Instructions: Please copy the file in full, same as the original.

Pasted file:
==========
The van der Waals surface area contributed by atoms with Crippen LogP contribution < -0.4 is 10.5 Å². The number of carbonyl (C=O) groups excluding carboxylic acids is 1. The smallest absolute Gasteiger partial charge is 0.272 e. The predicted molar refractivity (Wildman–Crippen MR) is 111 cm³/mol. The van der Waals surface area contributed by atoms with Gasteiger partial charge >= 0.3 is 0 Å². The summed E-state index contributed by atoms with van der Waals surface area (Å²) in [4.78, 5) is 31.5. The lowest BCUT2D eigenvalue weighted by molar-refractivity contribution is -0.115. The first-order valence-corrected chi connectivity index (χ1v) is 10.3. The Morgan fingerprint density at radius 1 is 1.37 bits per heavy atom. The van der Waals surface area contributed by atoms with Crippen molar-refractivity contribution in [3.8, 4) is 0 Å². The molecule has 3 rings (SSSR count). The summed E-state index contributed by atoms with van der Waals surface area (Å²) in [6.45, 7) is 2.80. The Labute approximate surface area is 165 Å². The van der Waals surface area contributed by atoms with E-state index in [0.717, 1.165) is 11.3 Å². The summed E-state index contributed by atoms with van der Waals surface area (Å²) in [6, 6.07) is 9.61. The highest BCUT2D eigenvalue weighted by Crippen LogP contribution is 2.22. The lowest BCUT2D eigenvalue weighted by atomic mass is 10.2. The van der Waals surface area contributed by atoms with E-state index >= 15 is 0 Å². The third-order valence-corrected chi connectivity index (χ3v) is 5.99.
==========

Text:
The van der Waals surface area contributed by atoms with Crippen LogP contribution < -0.4 is 10.5 Å². The number of carbonyl (C=O) groups excluding carboxylic acids is 1. The smallest absolute Gasteiger partial charge is 0.272 e. The predicted molar refractivity (Wildman–Crippen MR) is 111 cm³/mol. The van der Waals surface area contributed by atoms with Gasteiger partial charge >= 0.3 is 0 Å². The summed E-state index contributed by atoms with van der Waals surface area (Å²) in [4.78, 5) is 31.5. The lowest BCUT2D eigenvalue weighted by molar-refractivity contribution is -0.115. The first-order valence-corrected chi connectivity index (χ1v) is 10.3. The Morgan fingerprint density at radius 1 is 1.37 bits per heavy atom. The van der Waals surface area contributed by atoms with Crippen molar-refractivity contribution in [3.8, 4) is 0 Å². The molecule has 3 rings (SSSR count). The summed E-state index contributed by atoms with van der Waals surface area (Å²) in [6.45, 7) is 2.80. The Labute approximate surface area is 165 Å². The van der Waals surface area contributed by atoms with E-state index in [0.717, 1.165) is 11.3 Å². The summed E-state index contributed by atoms with van der Waals surface area (Å²) in [6, 6.07) is 9.61. The highest BCUT2D eigenvalue weighted by Crippen LogP contribution is 2.22. The lowest BCUT2D eigenvalue weighted by atomic mass is 10.2. The van der Waals surface area contributed by atoms with E-state index >= 15 is 0 Å². The third-order valence-corrected chi connectivity index (χ3v) is 5.99.